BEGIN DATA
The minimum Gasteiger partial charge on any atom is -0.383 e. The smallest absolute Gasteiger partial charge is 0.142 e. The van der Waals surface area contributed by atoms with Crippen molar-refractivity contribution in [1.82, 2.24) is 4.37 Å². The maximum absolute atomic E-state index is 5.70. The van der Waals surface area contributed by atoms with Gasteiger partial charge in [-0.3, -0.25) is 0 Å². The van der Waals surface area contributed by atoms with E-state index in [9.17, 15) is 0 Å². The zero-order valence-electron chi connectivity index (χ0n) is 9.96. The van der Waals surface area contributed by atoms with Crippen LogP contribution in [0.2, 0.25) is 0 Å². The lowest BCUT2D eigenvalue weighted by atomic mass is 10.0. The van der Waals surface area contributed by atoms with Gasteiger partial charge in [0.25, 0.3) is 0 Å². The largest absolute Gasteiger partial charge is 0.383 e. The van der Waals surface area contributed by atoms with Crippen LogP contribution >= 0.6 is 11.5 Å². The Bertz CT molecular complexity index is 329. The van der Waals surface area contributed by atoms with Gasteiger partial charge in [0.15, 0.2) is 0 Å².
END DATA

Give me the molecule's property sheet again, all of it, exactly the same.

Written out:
The minimum Gasteiger partial charge on any atom is -0.383 e. The smallest absolute Gasteiger partial charge is 0.142 e. The van der Waals surface area contributed by atoms with Crippen molar-refractivity contribution in [1.82, 2.24) is 4.37 Å². The maximum absolute atomic E-state index is 5.70. The van der Waals surface area contributed by atoms with Gasteiger partial charge in [-0.3, -0.25) is 0 Å². The van der Waals surface area contributed by atoms with E-state index in [9.17, 15) is 0 Å². The zero-order valence-electron chi connectivity index (χ0n) is 9.96. The van der Waals surface area contributed by atoms with Crippen LogP contribution in [0.2, 0.25) is 0 Å². The lowest BCUT2D eigenvalue weighted by atomic mass is 10.0. The van der Waals surface area contributed by atoms with Gasteiger partial charge in [0.25, 0.3) is 0 Å². The largest absolute Gasteiger partial charge is 0.383 e. The van der Waals surface area contributed by atoms with Crippen LogP contribution >= 0.6 is 11.5 Å². The Bertz CT molecular complexity index is 329. The van der Waals surface area contributed by atoms with Gasteiger partial charge in [0.15, 0.2) is 0 Å².